March 29, 2006 at 3:06 pm Comment (1)
Kevin Schmitt Is Not A Lawyer; yet he explains the practical impact of The Eolas Patent Decision and What it Means for Web Designers:
Patent, shmatent. Whatever the reason, the rules have changed, and this is the first brief and clear explanation of how to make sure your web pages with embedded videos work in the new Internet Explorer browsers. Eesh.
March 28, 2006 at 1:13 pm Comments (0)
From The Zoom In Newsletter â€“ Free & Practical Know-How and Articles from the Experts at Magnet Media. This quotation will likely roll off their home page, but it’s worth thinking about.
We have this situation where the number of people who can produce video programming is poised to explode, with inexpensive digital cameras and editing tools, and the existing distribution systems can’t support it,â€™ he says. â€˜You can’t have 100,000 people producing shows for cable television. The only thing that can support it is the Internet.â€™ We’re all familiar with the Internet of text. Coming soon: the Internet of video.
—Jeremy Allaire, as reported by Scott Kirsner, The Boston Globe
We and our students are producers of video programming – how are we going to distribute it, if not on the internet, through torrents and P2P applications?
March 27, 2006 at 7:31 pm Comments (0)
Dave Nagel, to whom I seem to link a lot, reviews iSquint 1.3.1:
iSquint is a fantastic encoding tool for people who want to put video on their iPods or for those who want to transcode their programs for iPod users. It handles files that QuickTime Pro (and Compressor) can’t deal with; it produces video of reasonable quality; it’s simple to use; it allows you to batch process any number of files of varying types; and, best of all, it’s free. You have absolutely nothing to lose by trying out iSquint. I highly recommend checking it out.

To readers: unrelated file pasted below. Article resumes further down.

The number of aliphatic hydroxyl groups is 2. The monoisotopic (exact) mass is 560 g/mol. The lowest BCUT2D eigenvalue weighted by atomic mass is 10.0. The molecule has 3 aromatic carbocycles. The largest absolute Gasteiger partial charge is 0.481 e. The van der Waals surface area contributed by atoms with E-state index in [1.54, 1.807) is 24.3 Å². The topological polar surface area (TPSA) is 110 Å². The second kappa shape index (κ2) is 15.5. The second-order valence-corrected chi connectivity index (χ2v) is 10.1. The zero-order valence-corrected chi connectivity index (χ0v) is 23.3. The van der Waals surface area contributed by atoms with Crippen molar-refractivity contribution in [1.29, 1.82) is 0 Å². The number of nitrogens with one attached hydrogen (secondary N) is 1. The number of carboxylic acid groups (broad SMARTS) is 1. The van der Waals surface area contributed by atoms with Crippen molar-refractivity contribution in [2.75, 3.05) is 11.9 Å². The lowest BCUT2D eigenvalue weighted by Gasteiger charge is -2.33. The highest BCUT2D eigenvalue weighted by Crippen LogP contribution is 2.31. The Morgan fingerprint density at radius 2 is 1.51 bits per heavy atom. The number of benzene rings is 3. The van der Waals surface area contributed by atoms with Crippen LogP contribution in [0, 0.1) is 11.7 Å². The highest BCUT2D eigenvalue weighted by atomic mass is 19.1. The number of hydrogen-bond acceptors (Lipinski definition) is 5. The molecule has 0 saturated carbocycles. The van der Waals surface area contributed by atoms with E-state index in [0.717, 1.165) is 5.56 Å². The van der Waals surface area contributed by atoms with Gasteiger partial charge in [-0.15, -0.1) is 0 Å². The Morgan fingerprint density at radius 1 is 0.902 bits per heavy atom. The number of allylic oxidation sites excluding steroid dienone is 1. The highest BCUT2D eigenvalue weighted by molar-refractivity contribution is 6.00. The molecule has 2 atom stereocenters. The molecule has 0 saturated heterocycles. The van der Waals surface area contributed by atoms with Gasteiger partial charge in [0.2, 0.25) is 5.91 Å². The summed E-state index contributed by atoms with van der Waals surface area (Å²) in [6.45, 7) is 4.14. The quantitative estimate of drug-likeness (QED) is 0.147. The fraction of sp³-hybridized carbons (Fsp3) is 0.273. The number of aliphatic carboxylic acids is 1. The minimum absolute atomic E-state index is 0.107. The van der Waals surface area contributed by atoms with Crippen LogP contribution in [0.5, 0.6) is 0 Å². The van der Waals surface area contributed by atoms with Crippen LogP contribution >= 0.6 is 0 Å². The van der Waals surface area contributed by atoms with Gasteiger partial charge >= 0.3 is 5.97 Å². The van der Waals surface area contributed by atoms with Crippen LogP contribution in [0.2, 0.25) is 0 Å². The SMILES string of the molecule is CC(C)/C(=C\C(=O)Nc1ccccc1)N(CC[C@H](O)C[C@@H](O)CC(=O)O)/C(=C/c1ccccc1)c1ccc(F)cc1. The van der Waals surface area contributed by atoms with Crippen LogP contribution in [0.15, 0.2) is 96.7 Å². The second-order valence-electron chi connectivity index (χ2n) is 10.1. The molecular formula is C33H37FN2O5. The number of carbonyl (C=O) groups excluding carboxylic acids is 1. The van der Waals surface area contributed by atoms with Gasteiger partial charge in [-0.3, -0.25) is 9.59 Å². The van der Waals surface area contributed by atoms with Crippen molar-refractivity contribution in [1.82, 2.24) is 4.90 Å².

Note that iPod for video doesn’t have to go on an iPod. It’s just really small, really good video that can go on an iPod. You heard it here first.
March 27, 2006 at 2:55 pm Comments (2)
David Jakes’ The Strength of Weak Ties: Digital Soft-telling?
Why do we do digital storytelling? I tell everyone this: it improves writing skills (it does and we have evidence) and it makes students more visually literate. But there is more. Something much more powerfulâ€¦
Apparently, Digital Storytelling in education has some hot buzz write now, like podcasting and blogs and more. It’s a name for teaching and practicing multimedia literacy, and I don’t think it’s a fad, I don’t think it’s going away. I heard Joe Lambert of the Center for Digital Storytelling last fall’s National Storytelling Festival1, and he gave a keynote at the SITE conference, which was in Orlando last week concurrently with FETC. Tim Wilson of The Savvy Technologist posted an interview with Joe here.
1 Dang – I thought I had blogged it here or at timmerritt.net, but can’t find anything – what a colossal brain cramp.
March 27, 2006 at 9:45 am Comments (0)
Content is conversation. Content organizes itself. People connect through their content.
Click to read Will Richardson’s live notes from David Warlick’s FETC presentation on The New Shape of Information that Will posted on David’s Landmark Project Landmarks Wiki.
March 27, 2006 at 9:31 am Comments (0)
Photoshop Tips: Batch Processing Images – Converting formats, setting up actions and running batches – Dave Nagel